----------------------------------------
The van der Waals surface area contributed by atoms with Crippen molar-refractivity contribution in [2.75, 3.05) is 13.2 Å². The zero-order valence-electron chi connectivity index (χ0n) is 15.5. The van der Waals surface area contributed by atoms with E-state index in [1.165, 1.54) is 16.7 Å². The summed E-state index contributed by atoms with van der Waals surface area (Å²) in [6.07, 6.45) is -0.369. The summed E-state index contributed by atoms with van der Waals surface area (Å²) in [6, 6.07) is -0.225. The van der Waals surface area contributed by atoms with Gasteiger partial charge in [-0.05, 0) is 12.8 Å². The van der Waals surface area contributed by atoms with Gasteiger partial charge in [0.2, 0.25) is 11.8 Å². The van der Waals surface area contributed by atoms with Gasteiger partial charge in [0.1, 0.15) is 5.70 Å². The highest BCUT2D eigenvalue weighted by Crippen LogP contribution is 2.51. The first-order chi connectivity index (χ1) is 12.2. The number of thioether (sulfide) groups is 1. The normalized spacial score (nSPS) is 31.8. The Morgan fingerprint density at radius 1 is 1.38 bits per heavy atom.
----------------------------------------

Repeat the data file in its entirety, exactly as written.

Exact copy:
The van der Waals surface area contributed by atoms with Crippen molar-refractivity contribution in [2.75, 3.05) is 13.2 Å². The zero-order valence-electron chi connectivity index (χ0n) is 15.5. The van der Waals surface area contributed by atoms with E-state index in [1.165, 1.54) is 16.7 Å². The summed E-state index contributed by atoms with van der Waals surface area (Å²) in [6.07, 6.45) is -0.369. The summed E-state index contributed by atoms with van der Waals surface area (Å²) in [6, 6.07) is -0.225. The van der Waals surface area contributed by atoms with Gasteiger partial charge in [-0.05, 0) is 12.8 Å². The van der Waals surface area contributed by atoms with Gasteiger partial charge in [0.2, 0.25) is 11.8 Å². The van der Waals surface area contributed by atoms with Gasteiger partial charge in [0.1, 0.15) is 5.70 Å². The highest BCUT2D eigenvalue weighted by Crippen LogP contribution is 2.51. The first-order chi connectivity index (χ1) is 12.2. The number of thioether (sulfide) groups is 1. The normalized spacial score (nSPS) is 31.8. The Morgan fingerprint density at radius 1 is 1.38 bits per heavy atom.